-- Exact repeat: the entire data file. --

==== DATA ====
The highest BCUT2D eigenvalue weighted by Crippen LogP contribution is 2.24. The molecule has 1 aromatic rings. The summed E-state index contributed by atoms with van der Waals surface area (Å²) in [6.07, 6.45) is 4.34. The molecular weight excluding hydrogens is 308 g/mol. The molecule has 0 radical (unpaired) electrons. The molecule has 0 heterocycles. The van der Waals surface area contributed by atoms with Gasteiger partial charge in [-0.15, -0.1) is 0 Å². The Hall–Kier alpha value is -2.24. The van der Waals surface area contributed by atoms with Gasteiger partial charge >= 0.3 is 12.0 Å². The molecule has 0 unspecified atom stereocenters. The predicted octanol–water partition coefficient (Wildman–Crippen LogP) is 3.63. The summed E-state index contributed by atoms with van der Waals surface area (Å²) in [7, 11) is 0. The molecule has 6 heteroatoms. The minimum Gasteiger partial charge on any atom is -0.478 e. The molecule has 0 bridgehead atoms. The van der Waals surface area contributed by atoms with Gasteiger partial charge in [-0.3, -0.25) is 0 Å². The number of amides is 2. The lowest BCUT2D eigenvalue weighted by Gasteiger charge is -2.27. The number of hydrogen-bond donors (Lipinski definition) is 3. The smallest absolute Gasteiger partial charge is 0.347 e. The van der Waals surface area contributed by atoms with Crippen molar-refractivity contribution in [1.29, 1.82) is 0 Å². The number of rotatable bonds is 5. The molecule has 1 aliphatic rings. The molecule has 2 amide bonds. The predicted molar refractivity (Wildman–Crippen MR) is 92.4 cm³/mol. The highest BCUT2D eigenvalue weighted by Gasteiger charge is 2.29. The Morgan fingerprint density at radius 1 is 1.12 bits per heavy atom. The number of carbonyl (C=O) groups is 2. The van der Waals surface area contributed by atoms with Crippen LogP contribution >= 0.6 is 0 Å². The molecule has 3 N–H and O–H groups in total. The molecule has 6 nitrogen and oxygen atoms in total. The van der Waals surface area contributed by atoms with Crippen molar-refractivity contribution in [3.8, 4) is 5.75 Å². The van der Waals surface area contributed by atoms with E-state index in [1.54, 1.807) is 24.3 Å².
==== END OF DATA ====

The highest BCUT2D eigenvalue weighted by Crippen LogP contribution is 2.24. The molecule has 1 aromatic rings. The summed E-state index contributed by atoms with van der Waals surface area (Å²) in [6.07, 6.45) is 4.34. The molecular weight excluding hydrogens is 308 g/mol. The molecule has 0 radical (unpaired) electrons. The molecule has 0 heterocycles. The van der Waals surface area contributed by atoms with Gasteiger partial charge in [-0.15, -0.1) is 0 Å². The Hall–Kier alpha value is -2.24. The van der Waals surface area contributed by atoms with Gasteiger partial charge >= 0.3 is 12.0 Å². The molecule has 0 unspecified atom stereocenters. The predicted octanol–water partition coefficient (Wildman–Crippen LogP) is 3.63. The summed E-state index contributed by atoms with van der Waals surface area (Å²) in [7, 11) is 0. The molecule has 6 heteroatoms. The minimum Gasteiger partial charge on any atom is -0.478 e. The molecule has 0 bridgehead atoms. The van der Waals surface area contributed by atoms with Gasteiger partial charge in [-0.3, -0.25) is 0 Å². The number of amides is 2. The lowest BCUT2D eigenvalue weighted by Gasteiger charge is -2.27. The number of hydrogen-bond donors (Lipinski definition) is 3. The smallest absolute Gasteiger partial charge is 0.347 e. The van der Waals surface area contributed by atoms with Crippen molar-refractivity contribution in [1.29, 1.82) is 0 Å². The number of rotatable bonds is 5. The molecule has 1 aliphatic rings. The molecule has 2 amide bonds. The predicted molar refractivity (Wildman–Crippen MR) is 92.4 cm³/mol. The highest BCUT2D eigenvalue weighted by Gasteiger charge is 2.29. The Morgan fingerprint density at radius 1 is 1.12 bits per heavy atom. The number of carbonyl (C=O) groups is 2. The van der Waals surface area contributed by atoms with Crippen LogP contribution >= 0.6 is 0 Å². The molecule has 3 N–H and O–H groups in total. The molecule has 6 nitrogen and oxygen atoms in total. The van der Waals surface area contributed by atoms with Crippen molar-refractivity contribution in [3.8, 4) is 5.75 Å². The van der Waals surface area contributed by atoms with E-state index in [1.54, 1.807) is 24.3 Å².